• vicissitude •
Part of Speech: Noun
Meaning: An unexpected change, twist, or shift.
Notes: Today's word comes with a plethora of adjectives to choose from: vicissitudinous, is my favorite, though vicissitudinal and vicissitudinary are close behind. I find this word to be one of the most beautiful in the language even though it did not quite make my 100 Most Beautiful Words because of all the hissing it makes.
In Play: Vicissitudes are one of the fundamental properties of life itself: "Shakespeare characterized the vicissitudes of life as 'the slings and arrows of outrageous fortune' in his famous tragedy Hamlet." Vicissitudes differ from ordinary shifts and changes in they are generally unexpected; we don't plan vicissitudes: "Giving birth to a daughter visited a host of vicissitudes upon Amanda that caught her ill-prepared to cope with."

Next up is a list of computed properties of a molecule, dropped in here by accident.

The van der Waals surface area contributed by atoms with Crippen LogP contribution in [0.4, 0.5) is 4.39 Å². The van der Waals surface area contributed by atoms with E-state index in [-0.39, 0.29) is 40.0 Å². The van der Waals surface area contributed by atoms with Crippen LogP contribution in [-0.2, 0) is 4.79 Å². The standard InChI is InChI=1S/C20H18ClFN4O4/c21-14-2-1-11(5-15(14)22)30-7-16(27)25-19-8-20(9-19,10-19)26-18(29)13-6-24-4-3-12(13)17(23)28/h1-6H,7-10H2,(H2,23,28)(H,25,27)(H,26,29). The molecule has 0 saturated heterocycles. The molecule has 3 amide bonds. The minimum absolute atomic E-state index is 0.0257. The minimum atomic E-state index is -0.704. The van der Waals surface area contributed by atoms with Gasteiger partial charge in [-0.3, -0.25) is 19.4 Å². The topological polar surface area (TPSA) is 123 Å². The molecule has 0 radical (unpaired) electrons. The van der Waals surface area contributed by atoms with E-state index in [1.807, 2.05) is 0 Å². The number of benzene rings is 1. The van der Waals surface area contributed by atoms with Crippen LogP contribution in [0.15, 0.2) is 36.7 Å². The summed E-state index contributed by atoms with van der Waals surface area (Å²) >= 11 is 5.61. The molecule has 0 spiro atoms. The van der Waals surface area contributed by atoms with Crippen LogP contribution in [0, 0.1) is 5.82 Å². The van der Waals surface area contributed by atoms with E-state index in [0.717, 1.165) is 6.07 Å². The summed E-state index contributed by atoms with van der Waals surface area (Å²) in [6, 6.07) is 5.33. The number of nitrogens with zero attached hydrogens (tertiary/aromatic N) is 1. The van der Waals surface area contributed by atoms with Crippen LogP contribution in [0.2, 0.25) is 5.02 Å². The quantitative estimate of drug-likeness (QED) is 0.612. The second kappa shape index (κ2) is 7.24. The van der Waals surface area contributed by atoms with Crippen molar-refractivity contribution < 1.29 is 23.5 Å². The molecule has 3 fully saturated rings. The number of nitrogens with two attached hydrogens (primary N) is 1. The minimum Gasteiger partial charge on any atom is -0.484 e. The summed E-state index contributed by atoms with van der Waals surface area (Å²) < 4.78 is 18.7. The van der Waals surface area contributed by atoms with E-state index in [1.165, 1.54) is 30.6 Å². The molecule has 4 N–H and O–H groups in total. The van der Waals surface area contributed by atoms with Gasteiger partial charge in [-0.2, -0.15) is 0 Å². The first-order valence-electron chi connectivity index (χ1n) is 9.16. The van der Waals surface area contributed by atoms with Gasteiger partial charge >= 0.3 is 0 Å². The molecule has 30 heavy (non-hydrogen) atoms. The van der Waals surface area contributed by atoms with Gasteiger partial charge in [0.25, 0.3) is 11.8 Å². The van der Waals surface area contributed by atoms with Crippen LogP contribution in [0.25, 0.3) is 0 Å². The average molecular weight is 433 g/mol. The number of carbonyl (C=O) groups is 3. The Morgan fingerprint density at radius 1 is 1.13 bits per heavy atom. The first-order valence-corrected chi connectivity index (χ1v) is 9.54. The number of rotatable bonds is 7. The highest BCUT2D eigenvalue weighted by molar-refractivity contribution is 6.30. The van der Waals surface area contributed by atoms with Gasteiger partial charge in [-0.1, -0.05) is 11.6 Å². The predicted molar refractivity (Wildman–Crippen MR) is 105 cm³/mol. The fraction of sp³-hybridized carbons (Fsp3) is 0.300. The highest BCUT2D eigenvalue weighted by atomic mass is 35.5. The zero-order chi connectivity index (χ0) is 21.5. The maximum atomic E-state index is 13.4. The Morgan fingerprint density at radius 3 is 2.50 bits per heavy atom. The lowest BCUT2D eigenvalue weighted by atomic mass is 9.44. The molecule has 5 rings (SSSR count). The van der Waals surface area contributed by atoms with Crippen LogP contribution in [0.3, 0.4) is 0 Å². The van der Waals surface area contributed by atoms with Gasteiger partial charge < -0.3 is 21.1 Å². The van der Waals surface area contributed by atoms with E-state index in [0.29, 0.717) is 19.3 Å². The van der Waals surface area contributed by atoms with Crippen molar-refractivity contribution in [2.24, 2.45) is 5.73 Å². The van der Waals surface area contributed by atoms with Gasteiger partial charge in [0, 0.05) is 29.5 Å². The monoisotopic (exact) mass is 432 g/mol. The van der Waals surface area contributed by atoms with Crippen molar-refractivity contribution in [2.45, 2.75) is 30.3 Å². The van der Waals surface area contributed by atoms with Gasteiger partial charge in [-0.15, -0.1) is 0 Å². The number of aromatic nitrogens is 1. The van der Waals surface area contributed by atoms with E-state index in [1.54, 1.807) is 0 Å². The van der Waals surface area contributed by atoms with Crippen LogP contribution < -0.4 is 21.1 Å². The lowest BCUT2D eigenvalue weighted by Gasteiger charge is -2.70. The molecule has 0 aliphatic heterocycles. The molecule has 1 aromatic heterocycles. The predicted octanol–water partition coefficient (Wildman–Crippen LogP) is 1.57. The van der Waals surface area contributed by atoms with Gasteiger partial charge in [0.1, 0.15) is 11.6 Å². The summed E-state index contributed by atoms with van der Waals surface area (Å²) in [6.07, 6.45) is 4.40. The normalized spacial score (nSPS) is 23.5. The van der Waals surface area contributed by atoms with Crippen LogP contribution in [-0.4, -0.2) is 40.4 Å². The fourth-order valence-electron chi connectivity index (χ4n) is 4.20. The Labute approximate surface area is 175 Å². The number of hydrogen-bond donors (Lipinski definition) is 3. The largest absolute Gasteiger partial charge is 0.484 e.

Word History: Today's Good Word comes from Latin vicissitudo "change, vicissitude." The Latin word is based on vicissim "in turn", probably from vicis "(of) a turn or change", the genitive case of vix (vic-s). The ablative of this word, vice, gave us our prefix, vice-, as in vice-president, referring to a replacement. The root of this word came through the old Germanic languages to Old English as wice "pliant, bendable', ending up in wicker and as wych in the names of trees with pliant branches, such as the wych hazel. The latter expression, of course, turned into 'witch hazel' when we began to douse for underground water using a Y-shaped branch of witch hazel. Dousers (still) claim such branches bend magically downward toward water when passing over it. (We hope the vicissitudes of Harold Turrentine's life do not discourage him from finding and conveying to us more Good Words like today's.)
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